As part of our stylist training, we had to learn how to dress a mannequin. Believe me, dressing a mannequin can be quite intimidating. First of all, they're much taller than me (haha). And of course they have that perfect body. Not to mention that they have removable body parts. I have never experienced dismantling a mannequin before and although seemingly simple, I struggled a lot. It was even more challenging to assemble it with clothes on. But I got there in the end with the help of my fellow volunteers. It was such a fun thing to do.

Honestly, dressing the mannequin was a revelation to me. I have put together outfits that I wouldn't personally wear for interviews before. I came out of my comfort zone and experimented on mixing colours and patterns. As I continued dressing the mannequins, I slowly moved away from monochromes and neutral colours. On my second mannequin dressing, I introduced a bit of colour (pink)and used a patterned skirt (which is not obvious on the photo) and a gray jacket.  During that time, I couldn't completely get away from the greys just yet. :)

And before I could style any client for real, I had to do a few mannequin dressings, two styling observations and two supervised styling sessions. It was only after then that I became a "stylist".

I will never forget my first official styling session with a very delightful lady. She told me that although she was excited, she was also nervous because she never had this experience before. She apparently couldn't recall the last time she actually shopped for clothes and therefore was excited to try on some. She said, "this is going to be fun", and I knew then that this was going to be a positive experience for both of us.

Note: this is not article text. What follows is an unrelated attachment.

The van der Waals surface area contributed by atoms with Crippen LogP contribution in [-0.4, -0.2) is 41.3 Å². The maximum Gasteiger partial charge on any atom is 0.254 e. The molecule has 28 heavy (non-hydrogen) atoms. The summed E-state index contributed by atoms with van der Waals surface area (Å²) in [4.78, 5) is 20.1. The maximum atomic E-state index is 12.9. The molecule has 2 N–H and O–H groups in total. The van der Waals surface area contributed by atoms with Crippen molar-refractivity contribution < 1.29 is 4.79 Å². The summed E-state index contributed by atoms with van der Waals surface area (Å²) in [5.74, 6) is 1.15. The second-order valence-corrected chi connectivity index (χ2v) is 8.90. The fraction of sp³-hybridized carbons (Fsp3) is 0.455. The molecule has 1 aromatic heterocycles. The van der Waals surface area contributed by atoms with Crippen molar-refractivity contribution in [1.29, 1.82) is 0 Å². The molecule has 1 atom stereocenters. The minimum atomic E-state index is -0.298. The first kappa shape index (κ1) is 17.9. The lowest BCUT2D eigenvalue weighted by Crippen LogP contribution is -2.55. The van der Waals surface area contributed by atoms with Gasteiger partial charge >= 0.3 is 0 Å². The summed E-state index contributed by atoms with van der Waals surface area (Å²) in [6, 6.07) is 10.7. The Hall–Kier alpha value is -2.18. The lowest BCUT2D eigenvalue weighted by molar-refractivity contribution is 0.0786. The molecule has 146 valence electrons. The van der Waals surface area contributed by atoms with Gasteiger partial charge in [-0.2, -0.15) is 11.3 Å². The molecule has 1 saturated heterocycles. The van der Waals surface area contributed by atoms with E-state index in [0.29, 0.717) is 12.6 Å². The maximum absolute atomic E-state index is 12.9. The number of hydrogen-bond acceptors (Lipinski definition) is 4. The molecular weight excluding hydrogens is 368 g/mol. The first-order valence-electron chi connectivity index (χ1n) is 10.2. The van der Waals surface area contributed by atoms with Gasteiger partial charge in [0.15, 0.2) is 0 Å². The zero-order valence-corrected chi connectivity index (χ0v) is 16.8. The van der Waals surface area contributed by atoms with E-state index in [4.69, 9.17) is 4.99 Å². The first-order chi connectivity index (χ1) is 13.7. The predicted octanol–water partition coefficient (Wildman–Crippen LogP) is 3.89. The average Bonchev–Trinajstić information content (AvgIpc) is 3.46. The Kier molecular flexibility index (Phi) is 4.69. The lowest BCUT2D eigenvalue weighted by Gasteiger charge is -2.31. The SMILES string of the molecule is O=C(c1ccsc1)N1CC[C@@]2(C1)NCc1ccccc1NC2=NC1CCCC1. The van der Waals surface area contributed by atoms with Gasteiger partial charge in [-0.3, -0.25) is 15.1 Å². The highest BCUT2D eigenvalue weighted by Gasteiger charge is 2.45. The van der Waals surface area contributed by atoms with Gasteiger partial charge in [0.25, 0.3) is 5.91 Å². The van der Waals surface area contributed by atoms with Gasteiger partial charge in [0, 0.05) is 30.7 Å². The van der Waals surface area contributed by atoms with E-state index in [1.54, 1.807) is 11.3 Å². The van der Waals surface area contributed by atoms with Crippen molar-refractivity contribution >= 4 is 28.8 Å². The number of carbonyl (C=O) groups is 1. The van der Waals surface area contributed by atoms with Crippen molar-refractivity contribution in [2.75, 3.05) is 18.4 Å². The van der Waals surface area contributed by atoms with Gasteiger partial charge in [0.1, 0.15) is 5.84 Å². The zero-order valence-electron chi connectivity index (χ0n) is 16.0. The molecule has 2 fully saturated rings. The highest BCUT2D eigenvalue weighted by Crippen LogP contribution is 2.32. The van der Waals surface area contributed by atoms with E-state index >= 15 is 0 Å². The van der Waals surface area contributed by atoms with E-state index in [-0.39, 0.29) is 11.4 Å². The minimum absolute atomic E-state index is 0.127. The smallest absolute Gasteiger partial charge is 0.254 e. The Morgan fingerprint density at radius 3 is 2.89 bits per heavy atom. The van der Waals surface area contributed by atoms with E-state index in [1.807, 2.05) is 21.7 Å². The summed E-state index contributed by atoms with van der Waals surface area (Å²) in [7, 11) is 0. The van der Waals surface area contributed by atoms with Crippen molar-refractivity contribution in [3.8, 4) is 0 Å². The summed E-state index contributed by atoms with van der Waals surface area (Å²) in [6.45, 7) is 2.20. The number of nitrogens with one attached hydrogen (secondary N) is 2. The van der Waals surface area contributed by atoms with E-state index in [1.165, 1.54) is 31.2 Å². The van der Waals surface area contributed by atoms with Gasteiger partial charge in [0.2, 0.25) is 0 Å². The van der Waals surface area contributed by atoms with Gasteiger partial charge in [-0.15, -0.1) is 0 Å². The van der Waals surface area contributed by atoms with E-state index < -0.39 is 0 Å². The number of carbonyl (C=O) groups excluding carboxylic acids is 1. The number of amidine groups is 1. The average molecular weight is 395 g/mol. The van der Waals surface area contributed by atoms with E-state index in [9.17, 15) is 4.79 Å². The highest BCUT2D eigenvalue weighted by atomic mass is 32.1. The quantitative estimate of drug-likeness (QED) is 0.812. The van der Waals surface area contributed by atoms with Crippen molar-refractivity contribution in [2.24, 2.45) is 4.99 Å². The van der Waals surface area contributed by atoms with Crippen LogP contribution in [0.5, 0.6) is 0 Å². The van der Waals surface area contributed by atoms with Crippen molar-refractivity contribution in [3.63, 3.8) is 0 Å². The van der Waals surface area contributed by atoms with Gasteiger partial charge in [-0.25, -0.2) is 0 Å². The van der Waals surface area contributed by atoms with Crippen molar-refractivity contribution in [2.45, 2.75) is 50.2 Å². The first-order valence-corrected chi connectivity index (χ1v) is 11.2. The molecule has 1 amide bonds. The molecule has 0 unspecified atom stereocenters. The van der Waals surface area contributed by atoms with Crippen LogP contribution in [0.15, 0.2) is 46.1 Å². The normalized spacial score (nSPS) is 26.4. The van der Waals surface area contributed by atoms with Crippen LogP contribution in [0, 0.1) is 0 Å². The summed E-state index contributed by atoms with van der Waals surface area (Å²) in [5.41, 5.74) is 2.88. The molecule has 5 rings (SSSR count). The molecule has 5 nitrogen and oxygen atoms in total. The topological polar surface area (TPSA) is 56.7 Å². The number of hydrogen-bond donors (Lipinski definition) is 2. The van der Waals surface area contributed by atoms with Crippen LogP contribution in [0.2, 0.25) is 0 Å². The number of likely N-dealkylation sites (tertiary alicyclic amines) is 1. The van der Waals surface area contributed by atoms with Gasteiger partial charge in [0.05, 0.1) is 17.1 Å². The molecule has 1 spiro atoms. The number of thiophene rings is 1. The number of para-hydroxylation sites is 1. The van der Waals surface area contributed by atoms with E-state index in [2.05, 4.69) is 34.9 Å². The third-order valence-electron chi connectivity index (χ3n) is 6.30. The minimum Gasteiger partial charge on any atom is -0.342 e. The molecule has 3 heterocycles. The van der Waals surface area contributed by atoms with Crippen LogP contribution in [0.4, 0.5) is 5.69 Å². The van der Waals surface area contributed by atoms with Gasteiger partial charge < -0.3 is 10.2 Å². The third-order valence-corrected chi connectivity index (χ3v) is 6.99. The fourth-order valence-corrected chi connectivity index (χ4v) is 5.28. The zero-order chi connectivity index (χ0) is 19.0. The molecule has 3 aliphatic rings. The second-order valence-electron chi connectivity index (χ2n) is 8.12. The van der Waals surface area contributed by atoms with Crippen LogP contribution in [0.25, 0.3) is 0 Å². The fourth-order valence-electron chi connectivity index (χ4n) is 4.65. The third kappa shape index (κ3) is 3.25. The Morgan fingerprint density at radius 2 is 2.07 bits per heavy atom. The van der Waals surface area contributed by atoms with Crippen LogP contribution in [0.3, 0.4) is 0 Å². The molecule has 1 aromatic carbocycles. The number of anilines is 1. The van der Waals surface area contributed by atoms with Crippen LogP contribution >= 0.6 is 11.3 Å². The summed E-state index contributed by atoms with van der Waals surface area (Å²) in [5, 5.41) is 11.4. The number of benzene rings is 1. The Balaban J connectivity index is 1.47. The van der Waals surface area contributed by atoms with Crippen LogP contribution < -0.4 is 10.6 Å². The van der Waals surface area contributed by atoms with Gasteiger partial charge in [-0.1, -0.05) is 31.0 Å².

After discussing her clothing preferences (trousers), I took her in the dressing room and asked if she was willing to try on any dresses at all. She said she hasn't worn a dress in years but was up for the challenge. I gave her four dresses to try on. I stood outside the dressing room and instructed her to use the whole body mirror outside when she was ready. All of a sudden I heard her say with so much glee, "Wow, I love it". That was only the first dress she tried on. When she came out to show me the dress, she was twirling. We both laughed. I could tell that she was happy with the dress but I wasn't going to let her settle with it. I asked politely if she could try the other dresses as well just in case they suited her better. She happily obliged and she loved them all. Unfortunately, I could only provide her with one dress at that time as it was her first dressing. In the end, she chose a monochrome slim-cut dress. She looked absolutely fabulous in it. The look on her face was priceless. She couldn't stop giggling. I gave her a nice jacket to go with the dress, a shoulder bag and a pair of high-heeled shoes.